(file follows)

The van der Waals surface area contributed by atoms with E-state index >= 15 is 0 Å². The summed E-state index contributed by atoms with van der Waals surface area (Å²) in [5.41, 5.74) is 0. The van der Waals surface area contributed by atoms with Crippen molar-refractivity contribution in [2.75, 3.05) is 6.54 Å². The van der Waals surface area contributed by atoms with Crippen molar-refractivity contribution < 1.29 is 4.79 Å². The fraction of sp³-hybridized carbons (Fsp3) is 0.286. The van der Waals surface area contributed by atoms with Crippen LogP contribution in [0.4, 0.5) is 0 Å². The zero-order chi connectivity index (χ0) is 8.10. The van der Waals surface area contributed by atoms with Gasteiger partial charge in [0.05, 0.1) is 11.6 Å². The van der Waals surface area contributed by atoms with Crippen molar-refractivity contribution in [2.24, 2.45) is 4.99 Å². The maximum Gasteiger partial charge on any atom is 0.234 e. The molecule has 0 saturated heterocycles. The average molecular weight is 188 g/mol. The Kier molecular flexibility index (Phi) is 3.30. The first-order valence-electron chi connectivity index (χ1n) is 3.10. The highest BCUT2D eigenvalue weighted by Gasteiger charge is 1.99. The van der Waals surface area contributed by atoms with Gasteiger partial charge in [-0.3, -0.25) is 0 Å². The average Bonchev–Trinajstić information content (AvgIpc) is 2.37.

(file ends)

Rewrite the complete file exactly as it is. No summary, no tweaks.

The van der Waals surface area contributed by atoms with E-state index >= 15 is 0 Å². The summed E-state index contributed by atoms with van der Waals surface area (Å²) in [5.41, 5.74) is 0. The van der Waals surface area contributed by atoms with Crippen molar-refractivity contribution in [2.75, 3.05) is 6.54 Å². The van der Waals surface area contributed by atoms with Crippen molar-refractivity contribution < 1.29 is 4.79 Å². The fraction of sp³-hybridized carbons (Fsp3) is 0.286. The van der Waals surface area contributed by atoms with Crippen LogP contribution in [0.4, 0.5) is 0 Å². The zero-order chi connectivity index (χ0) is 8.10. The van der Waals surface area contributed by atoms with Gasteiger partial charge in [0.05, 0.1) is 11.6 Å². The van der Waals surface area contributed by atoms with Crippen molar-refractivity contribution in [2.24, 2.45) is 4.99 Å². The maximum Gasteiger partial charge on any atom is 0.234 e. The molecule has 0 saturated heterocycles. The average molecular weight is 188 g/mol. The Kier molecular flexibility index (Phi) is 3.30. The first-order valence-electron chi connectivity index (χ1n) is 3.10. The highest BCUT2D eigenvalue weighted by Gasteiger charge is 1.99. The van der Waals surface area contributed by atoms with Gasteiger partial charge in [-0.3, -0.25) is 0 Å². The average Bonchev–Trinajstić information content (AvgIpc) is 2.37.